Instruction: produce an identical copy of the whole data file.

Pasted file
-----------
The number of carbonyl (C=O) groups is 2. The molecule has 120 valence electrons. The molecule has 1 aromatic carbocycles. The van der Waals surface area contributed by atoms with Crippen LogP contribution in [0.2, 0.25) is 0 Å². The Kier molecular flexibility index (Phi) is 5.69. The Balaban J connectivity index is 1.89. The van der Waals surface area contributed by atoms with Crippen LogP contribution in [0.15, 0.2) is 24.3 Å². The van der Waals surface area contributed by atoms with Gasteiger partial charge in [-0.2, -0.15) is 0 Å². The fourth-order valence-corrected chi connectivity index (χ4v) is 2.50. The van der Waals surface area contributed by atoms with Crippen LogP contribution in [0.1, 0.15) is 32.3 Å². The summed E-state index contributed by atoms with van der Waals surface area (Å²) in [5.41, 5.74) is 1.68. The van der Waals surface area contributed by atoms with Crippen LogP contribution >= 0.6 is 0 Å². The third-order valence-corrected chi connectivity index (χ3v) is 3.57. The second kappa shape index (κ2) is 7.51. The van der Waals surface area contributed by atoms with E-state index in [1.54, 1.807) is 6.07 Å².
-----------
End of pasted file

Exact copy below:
The number of carbonyl (C=O) groups is 2. The molecule has 120 valence electrons. The molecule has 1 aromatic carbocycles. The van der Waals surface area contributed by atoms with Crippen LogP contribution in [0.2, 0.25) is 0 Å². The Kier molecular flexibility index (Phi) is 5.69. The Balaban J connectivity index is 1.89. The van der Waals surface area contributed by atoms with Crippen LogP contribution in [0.15, 0.2) is 24.3 Å². The van der Waals surface area contributed by atoms with Gasteiger partial charge in [-0.2, -0.15) is 0 Å². The fourth-order valence-corrected chi connectivity index (χ4v) is 2.50. The van der Waals surface area contributed by atoms with Crippen LogP contribution in [0.1, 0.15) is 32.3 Å². The summed E-state index contributed by atoms with van der Waals surface area (Å²) in [5.41, 5.74) is 1.68. The van der Waals surface area contributed by atoms with Crippen LogP contribution >= 0.6 is 0 Å². The third-order valence-corrected chi connectivity index (χ3v) is 3.57. The second kappa shape index (κ2) is 7.51. The van der Waals surface area contributed by atoms with E-state index in [1.54, 1.807) is 6.07 Å².